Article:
Even Paul A. Tipler, "Physics for scientists and engineers" (german translation 1994) just summarises that the definition of CTE is the differential equation  "alpha = 1 / L * (dL / dT)" and concludes that averaging alpha is sufficient in most cases.

                                   

                                  http://en.wikipedia.org/wiki/Thermal_expansion just says that the differential equation may need to be integrated if alpha varies with temperature.

                                   

                                  The german wikipedia http://de.wikipedia.org/wiki/Ausdehnungskoeffizient actually is the only reference I found for the moment which mentions the integral of the above differential equation. Actually I also missed the exponential term and only used tayor developed simplifications in my explanations above.

                                    • Re: Thermal load in static analysis - confusing results when ALPHX is T dependant
                                      Justin Strempke

                                      What I found/remember was that the dl=alpha*dT equation is valid mainly for small temperature increments (could not find a definitive 'small' value), or for alpha's which are mostly constant vs. temperature and can be defined by an approximate averaged alpha value.  Otherwise the equation would require integration (as you mentioned).

                                       

                                      Pretty interesting topic/idea/issue so far, just odd the NL steps in SW don't handle it by default...

                                        • Re: Thermal load in static analysis - confusing results when ALPHX is T dependant
                                          Jared Conway

                                          "NL steps in SW don't handle it by default..."

                                           

                                          we're talking about a static analysis in this case. there is no time stepping/history regarding the temperature. the property is pulled directly from the curve via linear interpolation between the 2 closest points on the curve as far as I am aware.

                                           

                                          It sounds like stefan is looking for something beyond that.

                                          • Re: Thermal load in static analysis - confusing results when ALPHX is T dependant
                                            Stefan Rutzinger

                                            >> What I found/remember was that the dl=alpha*dT equation is valid mainly for small temperature increments

                                             

                                            Small temperature increments means that the variation of alpha(T) with temperature is small in the temperature intervall. There are two approximations within this commonly known but simpified equations.

                                             

                                            The one is about the exponential function being approximated to be exp(x)~x (by taylor development) at x~0. The error in doing so is less than 5% if the overall delta-L is less than 10% of L_0 - which is even the case for metals (alpha~1e-5 1/K) with large delta-T up to far above 1000K and for polymers (alpha~1e-4 1/K) with a delta-T of several 100K - but show me a polymer which won't disintegrate at such temperatures. So this is true for any practical case.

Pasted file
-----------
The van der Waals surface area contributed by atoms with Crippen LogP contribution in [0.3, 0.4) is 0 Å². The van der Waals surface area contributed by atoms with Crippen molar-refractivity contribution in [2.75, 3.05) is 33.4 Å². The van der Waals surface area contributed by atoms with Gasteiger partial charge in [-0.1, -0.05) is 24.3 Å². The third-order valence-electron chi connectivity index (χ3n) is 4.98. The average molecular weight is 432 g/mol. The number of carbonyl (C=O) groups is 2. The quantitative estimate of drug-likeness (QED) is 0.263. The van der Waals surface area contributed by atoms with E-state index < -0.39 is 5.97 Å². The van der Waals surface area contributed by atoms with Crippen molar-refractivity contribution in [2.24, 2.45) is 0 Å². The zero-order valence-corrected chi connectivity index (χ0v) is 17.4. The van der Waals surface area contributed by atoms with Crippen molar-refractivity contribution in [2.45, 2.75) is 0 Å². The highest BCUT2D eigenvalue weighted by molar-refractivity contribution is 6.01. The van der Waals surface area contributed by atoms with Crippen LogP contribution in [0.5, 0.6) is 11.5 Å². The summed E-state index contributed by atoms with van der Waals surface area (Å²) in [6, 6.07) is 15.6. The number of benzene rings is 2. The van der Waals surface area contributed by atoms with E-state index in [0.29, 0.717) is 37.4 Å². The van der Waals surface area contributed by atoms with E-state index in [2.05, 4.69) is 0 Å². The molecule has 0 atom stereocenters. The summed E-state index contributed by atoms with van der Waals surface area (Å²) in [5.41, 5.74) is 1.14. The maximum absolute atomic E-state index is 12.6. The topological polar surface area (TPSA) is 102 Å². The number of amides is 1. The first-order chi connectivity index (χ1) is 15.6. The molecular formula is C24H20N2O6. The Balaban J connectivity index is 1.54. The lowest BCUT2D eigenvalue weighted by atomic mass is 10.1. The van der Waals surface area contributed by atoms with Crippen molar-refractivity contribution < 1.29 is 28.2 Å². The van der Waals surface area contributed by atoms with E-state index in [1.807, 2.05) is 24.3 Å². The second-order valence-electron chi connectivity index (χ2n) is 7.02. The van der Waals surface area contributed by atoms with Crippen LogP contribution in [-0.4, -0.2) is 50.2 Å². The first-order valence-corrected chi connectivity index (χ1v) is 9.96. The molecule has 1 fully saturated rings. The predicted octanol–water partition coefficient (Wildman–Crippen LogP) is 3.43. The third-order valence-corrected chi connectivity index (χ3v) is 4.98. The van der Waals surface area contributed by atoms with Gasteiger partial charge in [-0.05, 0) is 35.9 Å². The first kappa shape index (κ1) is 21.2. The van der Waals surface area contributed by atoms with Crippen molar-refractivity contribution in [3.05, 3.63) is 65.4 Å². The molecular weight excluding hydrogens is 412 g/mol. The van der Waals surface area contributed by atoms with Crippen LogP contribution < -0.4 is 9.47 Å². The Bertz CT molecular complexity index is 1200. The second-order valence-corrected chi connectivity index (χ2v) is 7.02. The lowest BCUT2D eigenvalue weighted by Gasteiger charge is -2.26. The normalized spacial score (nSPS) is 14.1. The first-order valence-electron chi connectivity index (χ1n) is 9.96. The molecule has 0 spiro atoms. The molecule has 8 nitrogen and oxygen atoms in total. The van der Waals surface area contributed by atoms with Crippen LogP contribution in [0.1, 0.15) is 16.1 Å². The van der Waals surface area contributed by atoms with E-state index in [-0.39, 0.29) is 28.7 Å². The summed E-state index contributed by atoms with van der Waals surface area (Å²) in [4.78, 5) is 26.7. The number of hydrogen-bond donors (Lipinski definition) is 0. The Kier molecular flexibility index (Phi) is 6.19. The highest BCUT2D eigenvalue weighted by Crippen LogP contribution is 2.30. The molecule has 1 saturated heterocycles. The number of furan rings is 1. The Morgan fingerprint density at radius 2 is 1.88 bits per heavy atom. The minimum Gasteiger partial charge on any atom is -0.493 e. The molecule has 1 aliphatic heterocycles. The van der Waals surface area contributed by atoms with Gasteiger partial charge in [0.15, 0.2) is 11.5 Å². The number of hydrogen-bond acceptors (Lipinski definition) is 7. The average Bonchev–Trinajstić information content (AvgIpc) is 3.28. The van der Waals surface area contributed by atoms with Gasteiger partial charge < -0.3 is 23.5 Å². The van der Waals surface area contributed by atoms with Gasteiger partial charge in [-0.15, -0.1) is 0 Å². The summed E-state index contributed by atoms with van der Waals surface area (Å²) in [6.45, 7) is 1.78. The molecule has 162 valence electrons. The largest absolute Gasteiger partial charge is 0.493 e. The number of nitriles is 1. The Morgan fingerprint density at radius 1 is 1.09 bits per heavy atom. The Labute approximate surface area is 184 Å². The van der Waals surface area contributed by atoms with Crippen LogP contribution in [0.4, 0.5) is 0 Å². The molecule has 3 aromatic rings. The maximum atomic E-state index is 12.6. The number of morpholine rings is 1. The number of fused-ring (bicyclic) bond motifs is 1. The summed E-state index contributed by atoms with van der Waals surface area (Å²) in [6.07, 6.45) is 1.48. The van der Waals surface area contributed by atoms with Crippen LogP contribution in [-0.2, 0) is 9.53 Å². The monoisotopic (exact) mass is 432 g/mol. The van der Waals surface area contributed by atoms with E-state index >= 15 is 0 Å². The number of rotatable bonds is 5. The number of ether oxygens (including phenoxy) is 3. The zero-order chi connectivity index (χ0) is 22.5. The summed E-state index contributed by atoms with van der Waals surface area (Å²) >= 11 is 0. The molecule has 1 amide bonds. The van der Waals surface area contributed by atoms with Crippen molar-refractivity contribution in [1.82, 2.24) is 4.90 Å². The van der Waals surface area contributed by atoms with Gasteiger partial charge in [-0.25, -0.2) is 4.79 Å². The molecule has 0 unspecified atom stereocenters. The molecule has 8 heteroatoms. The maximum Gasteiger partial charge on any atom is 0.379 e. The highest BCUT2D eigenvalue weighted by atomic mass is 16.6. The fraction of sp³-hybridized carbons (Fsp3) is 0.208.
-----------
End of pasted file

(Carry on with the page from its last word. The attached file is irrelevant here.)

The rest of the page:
The other approximation is that the variation of alpha(T) within the named temperature intervall is small in the sense that the integral S alpha(T) dT is approximated by alpha * delta-T. A variation of 10% of alpha(T) could lead to an error of 10%, a variation of a factor of 2 (say from 1e-5 to 5e-6 1/K) in alpha(T) could lead to an error of 50% already!

                                             

                                            The Assumption that the variation of alpha(T) is small within the temperature interval is true only for materials such as metals far from their melting point or polymers far from their glas transition temperature.

                                            But alpha(T) may vary strongly with temperatue for example at very low temperature, when coming close to the melting point of metals, at the glas transition temperature of polymers (e.g. glue, silicones), or for ice between -4°C...0°C. See or example the alpha(T) for silicon, germanium, Alloy 36 etc.

                                             

                                            So my understanding now is that the software uses the simplified equation but doesn't comment on that. So when entering a temperature dependant curve for ALPX(T) large errors may arise. I dont' believe it would be much work to implement the full integral solution of the differential equation alpha = 1/L dT/dL instead. At least there should be a clear statement in the documentation/helpfiles about this limitation of the software.

                                • Re: Thermal load in static analysis - confusing results when ALPHX is T dependant
                                  Jared Conway

                                  justin, if you select body/parts you can apply temperature to the whole body

                                  going to a thermal analysis gives more "accuracy" because you will have a temperature gradient

                                    • Re: Thermal load in static analysis - confusing results when ALPHX is T dependant
                                      Peter Van Der Linden

                                      Is anyone working on the issue?

                                      Over the last year I learned that my simulations did not correctly predict displacements at cryogenic temperatures. Having found the above topic I've read it ten times and did similar simulations. The bottom line is that a part cooled down to close to zero temperature will show zero thermal expansion.

                                       

                                      Is there any chance to have the thermal expansion implemented correctly (meaning by integration)? In simulations at cryogenic temperatures this is crucial. Depending on the alpha vs T curve things now go wrong somewhere between 200 Kelvin and 100 Kelvin, errors explode as the temperature gets closer to zero. For the moment the results are not reliable.

                                       

                                      Thanks for any feedback